A World Genealogy Project

Introduction - How to Use the Referencing

The tables which follow give such details of the various branches of the Tivey family as can be ascertained. Unfortunately, it has not been possible to trace many records before about 1770 which can be tied up with later ones. Although records in Melbourne go back to 1734, there was a period, between about 1770 and 1820, when practically no records of baptisms of Tivey children can be found, although it is known that a number were born there during this period. This means that, except for three families where details are available from Baptist records, the parentage of Tiveys born in Melbourne in that period cannot be ascertained. Elsewhere, it has not been possible to identify all the parishes in which Tiveys lived in the 17th and 18th centuries and records are sparse up to 1770 and in some cases to as late as 1830. In the case of one branch the earliest record is as late as 1868.

Concentration has been mainly on the male line and a number of Tiveys (mostly females and unmarried males) have not been allocated to the branches to which they belong, because it is either impossible or would be unduly expensive to do so. Similarly, no effort has been made to identify children who died in infancy, except in so far as information about them could be readily obtained without unnecessary expense.

Section I, which is divided into groups each allocated a letter, gives such details as are available from records up to 1837 (when registration of births, marriages and deaths was instituted in England) which cannot be tied up with later records.

Section II shows the various groups of the Tivey family going back in each case as far as possible. Groups in this section have been allocated numbers.

Section III shows records since 1837 not identified as belonging to particular groups of Section II, but excluding those children known to have died under the age of 6 years. There are four sub-sections, depending on whether the records available are of birth, marriage, death or inclusion in census returns.

An index is provided, divided into three sections – Males, Females born Tivey and Wives; this excludes all children known to have died under the age of 6 years, whether or not they are included in the tables.


The details of the families in Section II and also in certain Groups of Section I are set out in list rather than tree form; this is mainly for convenience of reproduction but also permits relevant notes to be inserted at the appropriate places.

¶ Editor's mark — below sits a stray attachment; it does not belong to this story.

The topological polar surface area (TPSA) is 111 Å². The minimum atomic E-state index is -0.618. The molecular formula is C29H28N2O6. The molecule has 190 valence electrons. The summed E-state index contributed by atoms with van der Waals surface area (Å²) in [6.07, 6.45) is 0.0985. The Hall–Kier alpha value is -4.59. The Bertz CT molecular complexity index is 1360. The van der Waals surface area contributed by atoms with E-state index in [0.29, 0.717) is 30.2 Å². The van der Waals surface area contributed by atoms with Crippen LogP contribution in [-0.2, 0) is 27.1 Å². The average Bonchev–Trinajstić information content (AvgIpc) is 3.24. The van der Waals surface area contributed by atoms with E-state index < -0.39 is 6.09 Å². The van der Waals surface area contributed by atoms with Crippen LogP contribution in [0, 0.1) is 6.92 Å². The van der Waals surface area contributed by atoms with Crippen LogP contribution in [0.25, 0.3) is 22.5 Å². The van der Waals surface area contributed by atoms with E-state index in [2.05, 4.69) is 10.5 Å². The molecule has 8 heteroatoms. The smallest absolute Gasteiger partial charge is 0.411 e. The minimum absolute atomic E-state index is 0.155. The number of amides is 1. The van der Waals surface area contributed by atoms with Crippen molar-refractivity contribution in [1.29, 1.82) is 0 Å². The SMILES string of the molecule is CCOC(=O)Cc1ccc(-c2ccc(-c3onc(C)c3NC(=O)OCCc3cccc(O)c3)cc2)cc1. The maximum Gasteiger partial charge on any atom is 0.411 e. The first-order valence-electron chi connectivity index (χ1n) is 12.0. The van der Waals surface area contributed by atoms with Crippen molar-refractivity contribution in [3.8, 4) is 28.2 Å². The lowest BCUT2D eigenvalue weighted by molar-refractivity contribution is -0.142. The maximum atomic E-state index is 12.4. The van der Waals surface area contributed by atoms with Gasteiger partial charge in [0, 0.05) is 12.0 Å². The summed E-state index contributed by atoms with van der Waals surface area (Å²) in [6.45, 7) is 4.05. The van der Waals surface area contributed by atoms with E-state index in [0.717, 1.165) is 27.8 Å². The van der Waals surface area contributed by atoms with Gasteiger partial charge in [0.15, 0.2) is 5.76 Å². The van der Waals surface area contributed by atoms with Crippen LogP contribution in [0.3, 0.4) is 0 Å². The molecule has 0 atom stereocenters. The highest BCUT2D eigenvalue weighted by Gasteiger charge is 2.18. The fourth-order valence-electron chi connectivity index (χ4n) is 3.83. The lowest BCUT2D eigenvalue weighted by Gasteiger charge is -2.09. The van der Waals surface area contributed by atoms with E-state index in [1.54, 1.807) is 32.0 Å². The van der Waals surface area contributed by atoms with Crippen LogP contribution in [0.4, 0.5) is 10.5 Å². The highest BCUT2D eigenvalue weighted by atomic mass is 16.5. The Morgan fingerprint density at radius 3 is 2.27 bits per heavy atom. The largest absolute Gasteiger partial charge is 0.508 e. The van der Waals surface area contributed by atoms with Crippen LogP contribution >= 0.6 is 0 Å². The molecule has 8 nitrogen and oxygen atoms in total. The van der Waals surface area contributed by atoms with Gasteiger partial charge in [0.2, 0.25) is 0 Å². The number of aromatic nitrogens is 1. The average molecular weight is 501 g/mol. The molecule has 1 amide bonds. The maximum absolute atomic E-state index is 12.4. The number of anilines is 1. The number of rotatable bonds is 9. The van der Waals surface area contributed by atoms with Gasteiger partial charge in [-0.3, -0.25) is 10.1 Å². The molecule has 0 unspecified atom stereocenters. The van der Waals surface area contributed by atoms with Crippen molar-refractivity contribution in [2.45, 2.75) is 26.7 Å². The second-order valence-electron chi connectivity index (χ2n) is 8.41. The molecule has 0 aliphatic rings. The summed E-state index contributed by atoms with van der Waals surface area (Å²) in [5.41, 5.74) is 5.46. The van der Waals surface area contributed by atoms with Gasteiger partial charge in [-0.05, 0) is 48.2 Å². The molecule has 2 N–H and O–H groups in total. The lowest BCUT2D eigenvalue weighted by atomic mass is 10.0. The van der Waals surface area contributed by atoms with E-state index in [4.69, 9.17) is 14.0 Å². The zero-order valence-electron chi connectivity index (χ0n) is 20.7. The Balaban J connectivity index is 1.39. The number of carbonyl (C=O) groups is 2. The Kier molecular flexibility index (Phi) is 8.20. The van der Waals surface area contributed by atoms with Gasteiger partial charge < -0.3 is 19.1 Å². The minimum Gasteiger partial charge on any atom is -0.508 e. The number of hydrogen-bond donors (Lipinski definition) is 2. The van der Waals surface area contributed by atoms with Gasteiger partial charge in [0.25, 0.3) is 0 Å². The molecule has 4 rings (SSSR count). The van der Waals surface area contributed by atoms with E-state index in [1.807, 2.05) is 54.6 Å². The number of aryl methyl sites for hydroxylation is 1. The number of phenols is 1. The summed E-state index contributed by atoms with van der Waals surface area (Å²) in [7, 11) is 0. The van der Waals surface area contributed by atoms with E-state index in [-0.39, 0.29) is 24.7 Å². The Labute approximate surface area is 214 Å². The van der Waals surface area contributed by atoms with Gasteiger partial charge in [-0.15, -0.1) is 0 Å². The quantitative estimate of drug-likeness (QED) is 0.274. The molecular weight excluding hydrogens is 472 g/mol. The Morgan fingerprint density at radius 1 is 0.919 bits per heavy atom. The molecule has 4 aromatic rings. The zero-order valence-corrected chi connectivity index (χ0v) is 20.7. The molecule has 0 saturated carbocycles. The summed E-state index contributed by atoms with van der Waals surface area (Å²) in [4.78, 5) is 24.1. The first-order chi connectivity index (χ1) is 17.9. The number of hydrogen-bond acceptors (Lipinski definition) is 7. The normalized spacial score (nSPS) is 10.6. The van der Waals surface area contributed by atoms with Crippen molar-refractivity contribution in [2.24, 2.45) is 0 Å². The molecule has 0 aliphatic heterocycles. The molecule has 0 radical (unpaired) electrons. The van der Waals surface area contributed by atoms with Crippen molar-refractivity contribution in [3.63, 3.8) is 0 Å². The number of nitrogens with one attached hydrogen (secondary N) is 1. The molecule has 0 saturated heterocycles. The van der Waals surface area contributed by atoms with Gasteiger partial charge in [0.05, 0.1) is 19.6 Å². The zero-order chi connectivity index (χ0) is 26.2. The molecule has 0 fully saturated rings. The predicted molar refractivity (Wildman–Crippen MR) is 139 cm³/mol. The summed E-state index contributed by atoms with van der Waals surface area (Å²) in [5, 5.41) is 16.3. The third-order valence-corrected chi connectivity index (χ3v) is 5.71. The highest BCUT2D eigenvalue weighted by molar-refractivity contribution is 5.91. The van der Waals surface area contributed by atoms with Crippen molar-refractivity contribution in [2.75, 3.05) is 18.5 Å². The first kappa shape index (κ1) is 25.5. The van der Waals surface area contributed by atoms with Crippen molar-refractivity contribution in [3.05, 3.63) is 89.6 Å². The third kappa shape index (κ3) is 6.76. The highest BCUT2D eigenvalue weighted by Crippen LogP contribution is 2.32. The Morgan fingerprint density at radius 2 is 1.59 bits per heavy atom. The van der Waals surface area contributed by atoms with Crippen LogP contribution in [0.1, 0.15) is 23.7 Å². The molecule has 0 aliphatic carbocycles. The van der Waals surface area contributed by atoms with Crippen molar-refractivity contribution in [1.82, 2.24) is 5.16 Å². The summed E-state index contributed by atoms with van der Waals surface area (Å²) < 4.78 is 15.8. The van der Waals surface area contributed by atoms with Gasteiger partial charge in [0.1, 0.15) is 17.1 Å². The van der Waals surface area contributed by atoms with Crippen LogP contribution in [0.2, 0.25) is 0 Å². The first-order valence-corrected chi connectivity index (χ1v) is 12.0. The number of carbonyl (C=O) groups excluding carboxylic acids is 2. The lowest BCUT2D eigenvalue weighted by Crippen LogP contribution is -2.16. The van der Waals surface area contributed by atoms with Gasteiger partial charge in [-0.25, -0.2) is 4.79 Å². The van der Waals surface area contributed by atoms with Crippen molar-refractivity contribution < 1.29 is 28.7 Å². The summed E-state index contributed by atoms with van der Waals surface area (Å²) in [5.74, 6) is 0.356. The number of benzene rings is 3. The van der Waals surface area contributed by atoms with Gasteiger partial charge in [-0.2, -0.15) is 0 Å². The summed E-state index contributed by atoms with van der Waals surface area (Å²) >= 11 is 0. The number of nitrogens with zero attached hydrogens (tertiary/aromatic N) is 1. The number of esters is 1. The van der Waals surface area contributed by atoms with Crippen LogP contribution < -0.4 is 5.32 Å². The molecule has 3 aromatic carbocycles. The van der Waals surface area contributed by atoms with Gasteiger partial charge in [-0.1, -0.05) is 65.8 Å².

A standard format has been adopted throughout whereby an entry is made for each male Tivey other than (a) those known to have died under the age of 18 and (b) those at present under the age of 18. Details for each entry are set out as follows :-

Man’s name When & where born When & where died, Occupation
Wife’s Christian & Maiden names When & where born When & where died
(Details of wife’s parents, where known)
When & where married


Christian Names When & where born To whom married When & where When & where died

All female Tiveys and those males who are known to have died under 18 or at present under 18 are shown only in the lists of children in the entries for their respective fathers. Other male Tiveys, except those in the first generation of each Group, thus appear twice – in the list of their father’s children and in their own entry. In some cases, information is given in less detail in the entry under the father than in the man’s own entry.


Each entry is given a code number showing (a) the generation within the Group and (b) the sub-Group to which the man belongs. Thus, if generation 1 had three sons all surviving to over 18, the eldest would be 2A, the next 2B and the third 2C. The sons of 2A would be coded 3A(1), 3A(2) etc. and thereafter small letters and small Roman numerals would be used for alternate generations in all cases where there is more than one son (e.g. 4 A(1)(a); 5A(1)(a)(i)), but if, for example, 3A(1) had only one son surviving to age 18 his entry would be coded 4A(1).

To trace descent back it must be remembered that only the generation number changes while an additional letter or figure is added where there is more than one son. All persons with an A in their coding are descended from the first person to whom that letter is allocated – e.g. 1A in some Groups, 2A in most Groups and 3A where 2 was an only son.

Thus, if we take the example of the entry in Group 9 of 6D(6)(a)(i), he is the only son of 5D(6)(a)(i), who in turn is the eldest son of 4D(6)(a), whose father was 3D(6) and whose grandfather was 2D.

The coding “X”, “(X)” or “(x)” is used either for illegitimate children or those believed to belong to the Group but whose parents cannot be definitely identified.

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